Interfacial water structure, peptide adsorption and ion-specificity

Condensed Matter lunchtime seminar

Interfacial water structure, peptide adsorption and ion-specificity

  • Event time: 1:00pm
  • Event date: 22nd September 2009
  • Speaker: Roland Netz (Technical University Munich)
  • Location: Room 2511,

Event details

i) Hydrophobic surfaces in contact with water show a pronounced depletion layer with a thickness of a few Angstroms within which the water density is highly reduced[1]. This layer leads to unusual static and kinetic properties including a finite slip length[2]. ii) Many polypeptides readily adsorb on both hydrophobic and hydrophilic surfaces. Single molecule AFM studies yield adsorption energies and point to an extremely high mobility on hydrophobic surfaces. The dominant hydrophobic attraction can be quantitatively explained with classical MD simulations including explicit water. Both water structural effects and dispersion interactions contribute to this solvation attraction[3]. iii) The friction coefficient of bound polymers is very low on hydrophobic substrates, which is traced back to the presence of a vacuum layer between substrate and water, which forms a lubricating cushion on which a polymer can glide. Conversely, friction forces on hydrophilic substrates are large and make determining the equilibrium binding constant in computer simulations impossible.[4] iv) Nominally uncharged, hydrophobic surfaces appear negatively charged and give rise to sizable electrostatic adsorption energies. This finding is related to the water structure at hydrophobic substrates which involves an oriented first water layer. Large anions (e.g. Iodide and Bromide) adsorb more strongly than small halides (Fluoride and Chloride) on hydrophobic surfaces, explaining the so-called Hofmeister series that is found for interfacial energies, surface potentials and interactions between solutes in general[5]. v) Modeling ion specificity involves reproducing ion solvation in water in the first place. Some recent progress and remaining obstacles with current Molecular Dynamics force fields are discussed.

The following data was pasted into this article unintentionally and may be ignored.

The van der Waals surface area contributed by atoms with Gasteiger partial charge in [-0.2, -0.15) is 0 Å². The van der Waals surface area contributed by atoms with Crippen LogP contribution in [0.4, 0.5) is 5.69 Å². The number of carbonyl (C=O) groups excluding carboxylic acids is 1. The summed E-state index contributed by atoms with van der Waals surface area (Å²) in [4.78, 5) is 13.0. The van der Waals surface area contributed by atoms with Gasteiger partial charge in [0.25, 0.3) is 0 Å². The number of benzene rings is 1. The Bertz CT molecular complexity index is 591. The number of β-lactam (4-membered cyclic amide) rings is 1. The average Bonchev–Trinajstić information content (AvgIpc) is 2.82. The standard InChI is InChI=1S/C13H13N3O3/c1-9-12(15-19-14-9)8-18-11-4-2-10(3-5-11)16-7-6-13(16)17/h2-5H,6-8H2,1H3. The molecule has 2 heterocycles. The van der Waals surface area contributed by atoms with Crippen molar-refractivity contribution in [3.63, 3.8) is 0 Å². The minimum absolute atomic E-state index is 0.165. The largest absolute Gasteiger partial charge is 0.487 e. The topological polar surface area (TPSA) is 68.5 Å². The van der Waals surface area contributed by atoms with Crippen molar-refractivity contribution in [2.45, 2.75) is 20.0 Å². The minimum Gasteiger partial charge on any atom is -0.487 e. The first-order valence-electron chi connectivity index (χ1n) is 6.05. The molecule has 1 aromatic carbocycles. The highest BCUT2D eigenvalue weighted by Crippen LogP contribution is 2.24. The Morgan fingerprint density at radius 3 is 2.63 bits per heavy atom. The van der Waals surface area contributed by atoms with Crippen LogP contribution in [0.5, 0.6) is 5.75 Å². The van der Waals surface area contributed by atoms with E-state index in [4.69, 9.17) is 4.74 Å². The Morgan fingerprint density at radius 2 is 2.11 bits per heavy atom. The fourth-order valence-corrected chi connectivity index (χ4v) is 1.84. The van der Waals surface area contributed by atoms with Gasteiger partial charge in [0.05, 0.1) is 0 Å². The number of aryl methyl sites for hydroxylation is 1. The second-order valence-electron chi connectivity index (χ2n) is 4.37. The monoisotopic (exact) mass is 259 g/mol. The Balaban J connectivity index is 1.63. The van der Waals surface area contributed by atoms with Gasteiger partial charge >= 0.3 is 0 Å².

[1] Interfacial Water at Hydrophobic and Hydrophilic Surfaces: Depletion versus Adsorp- tion, J. Janecek and R.R. Netz, Langmuir 23, 8417 (2007)
[2] Water slippage versus contact angle: a quasi-universal relationship, D.M. Huang, C. Sendner, D. Horinek, R.R. Netz, and L. Bocquet, Physical Review Letters (2008)
[3] Peptide adsorption on a hydrophobic surface results from an interplay of solvation, surface and intrapeptide forces, D. Horinek, A. Serr, M. Geisler, T. Pirzer, U. Slotta, S. Q. Lud, J. A. Garrido, T. Scheibel, T. Hugel, R. R. Netz, PNAS 105, 2842 (2008)
[4] Polypeptide friction and adhesion on hydrophobic and hydrophilic surfaces: A molecular dynamics case study, A. Serr, D. Horinek and R.R. Netz, Journal of the American Chemical Society 130, 12408 (2008)
[5] Specific Ion Adsorption at Hydrophobic Solid Surfaces, D. Horinek and R.R. Netz Physical Review Letters 99, 226104 (2007)

About Condensed Matter lunchtime seminars

This is a weekly series of informal talks given primarily by members of the soft condensed matter and statistical mechanics groups, but is also open to members of other groups and external visitors. The aim of the series is to promote discussion and learning of various topics at a level suitable to the broad background of the group. Everyone is welcome to attend..

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